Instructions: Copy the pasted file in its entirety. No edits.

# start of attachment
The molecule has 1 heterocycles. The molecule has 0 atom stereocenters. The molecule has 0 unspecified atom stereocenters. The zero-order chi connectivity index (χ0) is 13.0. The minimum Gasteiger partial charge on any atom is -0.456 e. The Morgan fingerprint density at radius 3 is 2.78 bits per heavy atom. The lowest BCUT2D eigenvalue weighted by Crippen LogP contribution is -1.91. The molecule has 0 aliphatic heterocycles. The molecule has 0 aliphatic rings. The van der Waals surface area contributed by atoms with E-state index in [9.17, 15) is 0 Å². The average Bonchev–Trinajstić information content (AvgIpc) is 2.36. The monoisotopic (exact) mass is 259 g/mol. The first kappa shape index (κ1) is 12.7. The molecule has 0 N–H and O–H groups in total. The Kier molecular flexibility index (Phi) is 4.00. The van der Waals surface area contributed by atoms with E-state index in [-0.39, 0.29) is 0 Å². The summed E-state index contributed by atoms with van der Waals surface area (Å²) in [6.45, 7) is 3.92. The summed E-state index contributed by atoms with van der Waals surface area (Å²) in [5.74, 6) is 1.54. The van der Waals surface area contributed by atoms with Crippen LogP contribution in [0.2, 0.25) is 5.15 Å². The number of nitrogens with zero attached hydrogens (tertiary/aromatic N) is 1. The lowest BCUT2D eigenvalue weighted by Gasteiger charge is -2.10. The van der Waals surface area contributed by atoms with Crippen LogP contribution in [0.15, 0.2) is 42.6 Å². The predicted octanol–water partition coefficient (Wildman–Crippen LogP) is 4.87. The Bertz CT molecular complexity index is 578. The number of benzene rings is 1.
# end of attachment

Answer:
The molecule has 1 heterocycles. The molecule has 0 atom stereocenters. The molecule has 0 unspecified atom stereocenters. The zero-order chi connectivity index (χ0) is 13.0. The minimum Gasteiger partial charge on any atom is -0.456 e. The Morgan fingerprint density at radius 3 is 2.78 bits per heavy atom. The lowest BCUT2D eigenvalue weighted by Crippen LogP contribution is -1.91. The molecule has 0 aliphatic heterocycles. The molecule has 0 aliphatic rings. The van der Waals surface area contributed by atoms with E-state index in [9.17, 15) is 0 Å². The average Bonchev–Trinajstić information content (AvgIpc) is 2.36. The monoisotopic (exact) mass is 259 g/mol. The first kappa shape index (κ1) is 12.7. The molecule has 0 N–H and O–H groups in total. The Kier molecular flexibility index (Phi) is 4.00. The van der Waals surface area contributed by atoms with E-state index in [-0.39, 0.29) is 0 Å². The summed E-state index contributed by atoms with van der Waals surface area (Å²) in [6.45, 7) is 3.92. The summed E-state index contributed by atoms with van der Waals surface area (Å²) in [5.74, 6) is 1.54. The van der Waals surface area contributed by atoms with Crippen LogP contribution in [0.2, 0.25) is 5.15 Å². The number of nitrogens with zero attached hydrogens (tertiary/aromatic N) is 1. The lowest BCUT2D eigenvalue weighted by Gasteiger charge is -2.10. The van der Waals surface area contributed by atoms with Crippen LogP contribution in [0.15, 0.2) is 42.6 Å². The predicted octanol–water partition coefficient (Wildman–Crippen LogP) is 4.87. The Bertz CT molecular complexity index is 578. The number of benzene rings is 1.